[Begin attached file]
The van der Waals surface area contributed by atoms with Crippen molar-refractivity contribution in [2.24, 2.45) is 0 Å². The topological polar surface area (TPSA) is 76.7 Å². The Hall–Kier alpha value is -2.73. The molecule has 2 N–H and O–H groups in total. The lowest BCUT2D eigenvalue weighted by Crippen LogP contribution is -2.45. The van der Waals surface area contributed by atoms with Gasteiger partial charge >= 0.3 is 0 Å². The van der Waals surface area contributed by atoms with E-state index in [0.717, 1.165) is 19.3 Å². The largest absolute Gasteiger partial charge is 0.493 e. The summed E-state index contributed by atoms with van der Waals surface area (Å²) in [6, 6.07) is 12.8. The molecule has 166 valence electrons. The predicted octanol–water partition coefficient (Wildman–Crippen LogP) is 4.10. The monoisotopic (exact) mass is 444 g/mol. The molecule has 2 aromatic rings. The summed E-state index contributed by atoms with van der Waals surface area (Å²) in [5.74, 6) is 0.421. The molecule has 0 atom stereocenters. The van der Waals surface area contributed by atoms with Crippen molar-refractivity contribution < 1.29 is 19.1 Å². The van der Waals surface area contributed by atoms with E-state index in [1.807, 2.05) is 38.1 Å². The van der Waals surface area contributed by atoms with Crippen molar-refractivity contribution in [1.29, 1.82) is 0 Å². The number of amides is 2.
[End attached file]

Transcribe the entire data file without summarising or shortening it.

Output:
The van der Waals surface area contributed by atoms with Crippen molar-refractivity contribution in [2.24, 2.45) is 0 Å². The topological polar surface area (TPSA) is 76.7 Å². The Hall–Kier alpha value is -2.73. The molecule has 2 N–H and O–H groups in total. The lowest BCUT2D eigenvalue weighted by Crippen LogP contribution is -2.45. The van der Waals surface area contributed by atoms with Gasteiger partial charge >= 0.3 is 0 Å². The van der Waals surface area contributed by atoms with E-state index in [0.717, 1.165) is 19.3 Å². The largest absolute Gasteiger partial charge is 0.493 e. The summed E-state index contributed by atoms with van der Waals surface area (Å²) in [6, 6.07) is 12.8. The molecule has 166 valence electrons. The predicted octanol–water partition coefficient (Wildman–Crippen LogP) is 4.10. The monoisotopic (exact) mass is 444 g/mol. The molecule has 2 aromatic rings. The summed E-state index contributed by atoms with van der Waals surface area (Å²) in [5.74, 6) is 0.421. The molecule has 0 atom stereocenters. The van der Waals surface area contributed by atoms with Crippen molar-refractivity contribution < 1.29 is 19.1 Å². The van der Waals surface area contributed by atoms with E-state index in [1.807, 2.05) is 38.1 Å². The van der Waals surface area contributed by atoms with Crippen molar-refractivity contribution in [1.29, 1.82) is 0 Å². The number of amides is 2.